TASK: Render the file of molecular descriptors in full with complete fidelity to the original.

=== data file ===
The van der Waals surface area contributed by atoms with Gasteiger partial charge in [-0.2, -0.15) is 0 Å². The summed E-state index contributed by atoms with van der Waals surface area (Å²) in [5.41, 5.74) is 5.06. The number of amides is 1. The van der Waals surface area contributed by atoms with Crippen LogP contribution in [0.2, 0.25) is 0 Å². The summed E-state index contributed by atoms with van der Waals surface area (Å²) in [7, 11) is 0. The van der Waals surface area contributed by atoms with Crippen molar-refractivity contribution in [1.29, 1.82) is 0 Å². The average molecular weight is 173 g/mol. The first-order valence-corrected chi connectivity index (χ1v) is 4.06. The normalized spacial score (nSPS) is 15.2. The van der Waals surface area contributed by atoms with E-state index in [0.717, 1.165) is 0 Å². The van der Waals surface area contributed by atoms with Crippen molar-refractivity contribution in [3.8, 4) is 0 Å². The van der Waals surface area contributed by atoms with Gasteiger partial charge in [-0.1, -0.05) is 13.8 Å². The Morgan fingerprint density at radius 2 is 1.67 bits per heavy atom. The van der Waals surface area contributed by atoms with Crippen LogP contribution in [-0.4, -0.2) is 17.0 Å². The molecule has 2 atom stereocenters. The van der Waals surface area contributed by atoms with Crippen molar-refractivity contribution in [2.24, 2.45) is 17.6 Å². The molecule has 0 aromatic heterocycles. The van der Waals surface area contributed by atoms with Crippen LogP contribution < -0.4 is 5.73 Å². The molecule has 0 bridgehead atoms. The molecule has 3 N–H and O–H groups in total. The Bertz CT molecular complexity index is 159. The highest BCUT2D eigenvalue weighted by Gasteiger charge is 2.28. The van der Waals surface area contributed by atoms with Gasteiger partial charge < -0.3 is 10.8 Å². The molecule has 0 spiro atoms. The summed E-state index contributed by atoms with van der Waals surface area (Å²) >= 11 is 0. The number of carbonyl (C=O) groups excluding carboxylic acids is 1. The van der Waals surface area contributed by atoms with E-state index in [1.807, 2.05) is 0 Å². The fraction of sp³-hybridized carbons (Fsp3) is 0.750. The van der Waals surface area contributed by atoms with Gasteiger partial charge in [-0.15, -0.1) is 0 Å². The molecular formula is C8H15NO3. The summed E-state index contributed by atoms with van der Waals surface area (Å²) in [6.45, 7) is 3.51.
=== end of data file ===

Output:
The van der Waals surface area contributed by atoms with Gasteiger partial charge in [-0.2, -0.15) is 0 Å². The summed E-state index contributed by atoms with van der Waals surface area (Å²) in [5.41, 5.74) is 5.06. The number of amides is 1. The van der Waals surface area contributed by atoms with Crippen LogP contribution in [0.2, 0.25) is 0 Å². The summed E-state index contributed by atoms with van der Waals surface area (Å²) in [7, 11) is 0. The van der Waals surface area contributed by atoms with Crippen molar-refractivity contribution in [1.29, 1.82) is 0 Å². The average molecular weight is 173 g/mol. The first-order valence-corrected chi connectivity index (χ1v) is 4.06. The normalized spacial score (nSPS) is 15.2. The van der Waals surface area contributed by atoms with E-state index in [0.717, 1.165) is 0 Å². The van der Waals surface area contributed by atoms with Crippen molar-refractivity contribution in [3.8, 4) is 0 Å². The van der Waals surface area contributed by atoms with Gasteiger partial charge in [-0.1, -0.05) is 13.8 Å². The Morgan fingerprint density at radius 2 is 1.67 bits per heavy atom. The van der Waals surface area contributed by atoms with Crippen LogP contribution in [-0.4, -0.2) is 17.0 Å². The molecule has 2 atom stereocenters. The van der Waals surface area contributed by atoms with Crippen molar-refractivity contribution in [2.24, 2.45) is 17.6 Å². The molecule has 0 aromatic heterocycles. The van der Waals surface area contributed by atoms with Crippen LogP contribution < -0.4 is 5.73 Å². The molecule has 0 bridgehead atoms. The molecule has 3 N–H and O–H groups in total. The Bertz CT molecular complexity index is 159. The highest BCUT2D eigenvalue weighted by Gasteiger charge is 2.28. The van der Waals surface area contributed by atoms with Gasteiger partial charge < -0.3 is 10.8 Å². The molecule has 0 spiro atoms. The summed E-state index contributed by atoms with van der Waals surface area (Å²) >= 11 is 0. The number of carbonyl (C=O) groups excluding carboxylic acids is 1. The van der Waals surface area contributed by atoms with E-state index in [1.807, 2.05) is 0 Å². The fraction of sp³-hybridized carbons (Fsp3) is 0.750. The van der Waals surface area contributed by atoms with Gasteiger partial charge in [-0.15, -0.1) is 0 Å². The molecular formula is C8H15NO3. The summed E-state index contributed by atoms with van der Waals surface area (Å²) in [6.45, 7) is 3.51.